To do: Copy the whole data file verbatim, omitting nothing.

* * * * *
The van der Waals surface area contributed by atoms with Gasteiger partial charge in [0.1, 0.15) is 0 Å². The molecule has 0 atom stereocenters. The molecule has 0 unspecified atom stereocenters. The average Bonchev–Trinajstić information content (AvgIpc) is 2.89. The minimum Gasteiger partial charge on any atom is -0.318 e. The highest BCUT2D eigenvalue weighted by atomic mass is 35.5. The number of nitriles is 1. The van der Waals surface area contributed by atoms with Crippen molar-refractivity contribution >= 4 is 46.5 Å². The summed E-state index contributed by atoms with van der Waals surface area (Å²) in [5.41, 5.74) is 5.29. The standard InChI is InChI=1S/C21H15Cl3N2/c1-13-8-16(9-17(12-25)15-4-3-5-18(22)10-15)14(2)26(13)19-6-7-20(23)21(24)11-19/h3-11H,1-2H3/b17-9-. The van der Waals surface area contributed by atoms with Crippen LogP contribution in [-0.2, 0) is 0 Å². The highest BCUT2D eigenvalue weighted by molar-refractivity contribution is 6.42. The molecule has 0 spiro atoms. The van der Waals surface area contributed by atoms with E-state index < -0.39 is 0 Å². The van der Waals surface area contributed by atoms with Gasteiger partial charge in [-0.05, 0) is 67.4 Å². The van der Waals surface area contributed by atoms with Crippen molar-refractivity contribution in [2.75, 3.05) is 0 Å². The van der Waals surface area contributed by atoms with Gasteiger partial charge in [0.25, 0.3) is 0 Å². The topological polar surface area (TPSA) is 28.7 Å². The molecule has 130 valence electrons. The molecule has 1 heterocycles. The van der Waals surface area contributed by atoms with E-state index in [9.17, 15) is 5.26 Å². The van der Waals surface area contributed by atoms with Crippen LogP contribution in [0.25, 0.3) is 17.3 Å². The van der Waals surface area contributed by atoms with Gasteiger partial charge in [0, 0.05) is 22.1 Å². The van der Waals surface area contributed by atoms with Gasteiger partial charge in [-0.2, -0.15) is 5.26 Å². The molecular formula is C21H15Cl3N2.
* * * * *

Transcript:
The van der Waals surface area contributed by atoms with Gasteiger partial charge in [0.1, 0.15) is 0 Å². The molecule has 0 atom stereocenters. The molecule has 0 unspecified atom stereocenters. The average Bonchev–Trinajstić information content (AvgIpc) is 2.89. The minimum Gasteiger partial charge on any atom is -0.318 e. The highest BCUT2D eigenvalue weighted by atomic mass is 35.5. The number of nitriles is 1. The van der Waals surface area contributed by atoms with Crippen molar-refractivity contribution >= 4 is 46.5 Å². The summed E-state index contributed by atoms with van der Waals surface area (Å²) in [5.41, 5.74) is 5.29. The standard InChI is InChI=1S/C21H15Cl3N2/c1-13-8-16(9-17(12-25)15-4-3-5-18(22)10-15)14(2)26(13)19-6-7-20(23)21(24)11-19/h3-11H,1-2H3/b17-9-. The van der Waals surface area contributed by atoms with Crippen LogP contribution in [-0.2, 0) is 0 Å². The highest BCUT2D eigenvalue weighted by molar-refractivity contribution is 6.42. The molecule has 0 spiro atoms. The van der Waals surface area contributed by atoms with E-state index < -0.39 is 0 Å². The van der Waals surface area contributed by atoms with Gasteiger partial charge in [-0.05, 0) is 67.4 Å². The van der Waals surface area contributed by atoms with Crippen molar-refractivity contribution in [2.75, 3.05) is 0 Å². The van der Waals surface area contributed by atoms with Gasteiger partial charge in [0.25, 0.3) is 0 Å². The topological polar surface area (TPSA) is 28.7 Å². The molecule has 130 valence electrons. The molecule has 1 heterocycles. The van der Waals surface area contributed by atoms with E-state index in [9.17, 15) is 5.26 Å². The van der Waals surface area contributed by atoms with Crippen LogP contribution in [0.25, 0.3) is 17.3 Å². The van der Waals surface area contributed by atoms with Gasteiger partial charge in [0, 0.05) is 22.1 Å². The van der Waals surface area contributed by atoms with Gasteiger partial charge in [-0.2, -0.15) is 5.26 Å². The molecular formula is C21H15Cl3N2.